• Clark, M. Carolyn. 1993. Transformational learning. New Directions for Adult and Continuing Education 1993.57:47–56.

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    Provides an overview of three “strands” of thought related to the transformational nature of adult learning: Jack Mezirow’s theory of perspective transformation, Paulo Freire’s critical pedagogy, and Laurent Daloz’s writing on adult development occurring through formal education.

  • Dirkx, John M. 1998. Transformative learning theory in the practice of adult education: An overview. PAACE Journal of Lifelong Learning 7:1–14.

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    An early overview of the emerging literature surrounding transformative learning, naming four theoretical perspectives, or strands, visible in the literature: transformation as consciousness-raising (based on the work of Freire), as critical reflection (based on the work of Mezirow), as development (based on the work of Daloz and other developmental psychologists), and individuation (based on the application by Boyd of Jung’s model of the psyche and development).

  • Gunnlaugson, Olen. 2008. Metatheoretical prospects for the field of transformative learning. Journal of Transformative Education 6.2: 124–135.

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    The first article to introduce the idea of transformative learning as a metatheory. It differentiates between first wave theories of transformative learning (i.e., those that choose a particular theoretical perspective/strand with which to describe transformation) with second wave theories (that did not exist at the time of his writing, but those that would synthesize insights from across the various theoretical perspectives/strands).

  • Hoggan, Chad D. 2016. Transformative learning as a metatheory: Definition, criteria, and typology.” Adult Education Quarterly 66.1: 57–75.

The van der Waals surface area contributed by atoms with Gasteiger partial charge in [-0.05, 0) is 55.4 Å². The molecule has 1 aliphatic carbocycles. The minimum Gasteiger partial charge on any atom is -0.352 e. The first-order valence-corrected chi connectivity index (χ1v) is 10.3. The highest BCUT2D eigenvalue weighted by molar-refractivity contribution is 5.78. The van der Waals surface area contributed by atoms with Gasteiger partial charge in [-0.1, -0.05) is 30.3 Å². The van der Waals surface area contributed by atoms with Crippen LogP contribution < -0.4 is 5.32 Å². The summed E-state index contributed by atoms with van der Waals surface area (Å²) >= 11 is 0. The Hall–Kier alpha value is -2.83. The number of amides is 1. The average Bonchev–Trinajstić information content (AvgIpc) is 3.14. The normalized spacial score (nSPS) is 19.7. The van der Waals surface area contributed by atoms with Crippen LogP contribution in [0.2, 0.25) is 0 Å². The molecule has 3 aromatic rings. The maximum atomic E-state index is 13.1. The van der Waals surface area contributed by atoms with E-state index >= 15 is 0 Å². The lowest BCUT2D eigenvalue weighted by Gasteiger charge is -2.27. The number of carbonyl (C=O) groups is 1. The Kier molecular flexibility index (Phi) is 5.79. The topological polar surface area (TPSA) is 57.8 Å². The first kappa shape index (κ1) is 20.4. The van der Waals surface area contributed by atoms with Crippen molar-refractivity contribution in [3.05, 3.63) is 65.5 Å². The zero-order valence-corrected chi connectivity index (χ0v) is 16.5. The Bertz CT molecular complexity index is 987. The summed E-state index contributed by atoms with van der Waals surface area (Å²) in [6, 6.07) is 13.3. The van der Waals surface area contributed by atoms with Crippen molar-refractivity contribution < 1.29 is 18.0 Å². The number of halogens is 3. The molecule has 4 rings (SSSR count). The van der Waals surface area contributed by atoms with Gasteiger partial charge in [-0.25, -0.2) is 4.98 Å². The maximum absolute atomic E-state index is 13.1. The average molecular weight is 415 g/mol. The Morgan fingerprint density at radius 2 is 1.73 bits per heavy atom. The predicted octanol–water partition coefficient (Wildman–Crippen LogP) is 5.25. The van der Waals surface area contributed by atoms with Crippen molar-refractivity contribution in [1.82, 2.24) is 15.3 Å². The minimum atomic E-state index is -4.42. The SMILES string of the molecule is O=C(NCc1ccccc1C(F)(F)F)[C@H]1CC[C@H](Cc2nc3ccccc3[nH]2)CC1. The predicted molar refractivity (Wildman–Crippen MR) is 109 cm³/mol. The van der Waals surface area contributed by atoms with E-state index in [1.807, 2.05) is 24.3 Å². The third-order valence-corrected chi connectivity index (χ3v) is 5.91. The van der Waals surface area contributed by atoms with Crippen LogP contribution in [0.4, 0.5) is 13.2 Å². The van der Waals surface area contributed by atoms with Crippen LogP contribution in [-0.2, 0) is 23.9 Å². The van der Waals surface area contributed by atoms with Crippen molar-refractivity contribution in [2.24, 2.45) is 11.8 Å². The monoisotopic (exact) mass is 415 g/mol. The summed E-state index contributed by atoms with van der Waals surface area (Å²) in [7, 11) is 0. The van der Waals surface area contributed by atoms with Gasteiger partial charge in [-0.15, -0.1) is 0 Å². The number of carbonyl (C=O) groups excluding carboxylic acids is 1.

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    Provides rationale for thinking of transformative learning as a metatheory. Provides conceptual tools, such as a new definition of, criteria for, and an outcomes typology of transformative learning, based on a review of current approaches to transformative learning.

  • Kitchenham, Andrew. 2008. The evolution of John Mezirow’s transformative learning theory. Journal of Transformative Education 6.2: 104–123.

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    Traces the evolution of transformative learning theory as developed by Jack Mezirow. (The mistake in his article title, of “John” rather than “Jack” is unfortunate, but it cannot be changed now.)

  • Mezirow, Jack. 1978a. Education for perspective transformation. Women’s re-entry programs in community colleges.

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    The seminal report (white paper) of the grounded theory study that gave rise to the research and theory surrounding transformative learning as it is known today.

  • Mezirow, Jack. 1978b. Perspective transformation. Adult Education 28.2: 100–110.

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    Mezirow’s original article, where he begins outlining his new concept of perspective transformation as theory of adult learning and development.

  • Mezirow, Jack. 1991a. Transformative dimensions of adult learning. San Francisco, CA: Jossey-Bass.

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    Mezirow’s most extensive elucidation of his comprehensive theory of adult learning.

  • Taylor, Edward W. 1997. Building upon the theoretical debate: A critical review of the empirical studies of Mezirow’s transformative learning theory.” Adult Education Quarterly 48.1: 34–59.

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    A review of thirty-nine early studies around transformative learning. Taylor concludes that there is empirical support for the theory, but that it needs to have a broader definition of its learning outcomes and that its processes needed to be reconceptualized to include the influence of context, to broaden the possibilities for how the process is initiated, and to account more fully for other ways of knowing (beyond rational thinking) and relationships.